The 4th generation iPhone HD/iPhone 4G revealed this week doesn't look exactly like the iPhones that have come before, but could it just be the iPhone Apple's senior vice-president of design, Jonathan Ive has always wanted to make?

If you're not familiar with Ive, a man who's won more high-level design awards than just about every other consumer electronics whiz on the planet combined, just look at any Apple product since the iMac. The iPod, iPhone, and iPad -- and few unibody MacBooks and Magic Mice in-between -- have all come from Jonathan Ive and his team. From deep, monochromatic plastics to unblemished aluminum to polished black glass, it would be fair to call Ive's work industry leading -- if the rest of the industry hadn't but lately decided design was even something worth considering.

The original iPhone 2G in 2007 was something new for Apple and Ive, and it had to work, just work, flawlessly out of the box, and you could see it's compromises right on the large black plastic strip that cut across the aluminum on the back. iPhone 3G and iPhone 3G boosted the radios and the power under the hood, but not much else happened on the outside other than the adoption of a full plastic jacket to make those radios work better. And all the while Apple's other designs -- the ones where they long since found their footing in time and technology to really unleash their A game... well, they started to leave the iPhone design language behind. Rounded aluminum rectangles with sharper corners came to the iMacs and MacBook Pros as the parts inside got smaller and the batteries (and battery life) for laptops grew and grew.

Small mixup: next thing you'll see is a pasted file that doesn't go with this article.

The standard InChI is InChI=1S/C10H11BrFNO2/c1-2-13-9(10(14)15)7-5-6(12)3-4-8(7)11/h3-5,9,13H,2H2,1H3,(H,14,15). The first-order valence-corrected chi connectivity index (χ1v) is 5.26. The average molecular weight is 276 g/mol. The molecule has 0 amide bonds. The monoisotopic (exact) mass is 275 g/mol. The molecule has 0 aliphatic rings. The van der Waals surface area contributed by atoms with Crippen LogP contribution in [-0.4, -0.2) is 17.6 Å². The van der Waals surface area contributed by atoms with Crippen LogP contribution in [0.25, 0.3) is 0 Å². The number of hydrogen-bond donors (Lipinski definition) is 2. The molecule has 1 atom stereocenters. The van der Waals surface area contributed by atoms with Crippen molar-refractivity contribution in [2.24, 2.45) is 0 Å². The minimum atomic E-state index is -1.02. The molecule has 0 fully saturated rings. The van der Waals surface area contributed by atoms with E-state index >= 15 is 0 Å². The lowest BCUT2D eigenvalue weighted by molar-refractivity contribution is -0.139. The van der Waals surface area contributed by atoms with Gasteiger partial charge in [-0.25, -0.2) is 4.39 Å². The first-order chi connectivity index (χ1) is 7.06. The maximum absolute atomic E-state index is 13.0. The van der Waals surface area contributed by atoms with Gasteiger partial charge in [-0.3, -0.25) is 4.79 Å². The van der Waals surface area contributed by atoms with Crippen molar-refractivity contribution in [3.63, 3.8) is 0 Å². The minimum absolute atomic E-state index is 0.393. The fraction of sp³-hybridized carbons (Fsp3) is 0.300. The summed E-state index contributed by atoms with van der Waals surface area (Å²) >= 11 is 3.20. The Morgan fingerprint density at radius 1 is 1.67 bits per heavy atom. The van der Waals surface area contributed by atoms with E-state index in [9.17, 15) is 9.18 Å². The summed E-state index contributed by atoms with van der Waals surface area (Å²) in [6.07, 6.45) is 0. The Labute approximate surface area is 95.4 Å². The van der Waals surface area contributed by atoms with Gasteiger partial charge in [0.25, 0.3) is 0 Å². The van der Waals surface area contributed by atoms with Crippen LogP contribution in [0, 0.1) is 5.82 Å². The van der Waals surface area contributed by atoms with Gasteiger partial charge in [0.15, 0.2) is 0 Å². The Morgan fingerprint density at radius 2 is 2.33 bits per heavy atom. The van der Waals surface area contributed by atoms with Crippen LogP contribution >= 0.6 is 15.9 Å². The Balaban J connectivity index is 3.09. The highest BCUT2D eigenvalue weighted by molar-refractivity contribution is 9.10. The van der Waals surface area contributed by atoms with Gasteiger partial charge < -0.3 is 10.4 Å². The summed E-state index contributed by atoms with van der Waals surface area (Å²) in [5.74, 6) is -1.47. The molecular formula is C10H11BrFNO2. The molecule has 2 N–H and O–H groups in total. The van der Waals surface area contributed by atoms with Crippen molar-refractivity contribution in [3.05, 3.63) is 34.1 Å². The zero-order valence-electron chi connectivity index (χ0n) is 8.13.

A lot has been said about Jonathan Ive's influences, almost singularly and iconically Dieter Rams of Braun. To say Apple products now bear striking resemblance to Braun products then is not an understatement and is unmistakably intentional. Rams and Ive share the same philosophy and language of design. They're minimalist. There's only as much form as is needed to utterly get out of the way of function. The radio is a speaker, the iPad is a screen. They are what you use them for.

And because of Apple's inexperience with phones and the compromises mentioned above, perhaps it's no more coincidence that past iPhones bear less resemblance to the work of Dieter Rams than that the next generation one bears total resemblance.

Apple's gone unibody, they gone glass edge to edge, and most importantly they gone Apple A4 inside and shrunk the guts down to unbelievably small sizes, leaving room for ginormous batteries and little else but design. What was previously curved and more complicated now be flat and simple. It not only just works, it just fits in the broader context of Ive's work and the influence of Rams he's shown such homage for over the years.

Check out the videos of Jonathan Ive discussing design from the outstanding documentary Objectified, and from Apple's iPad event below, and hop on over to Gizmodo for a look at Ive's work in context to Rams.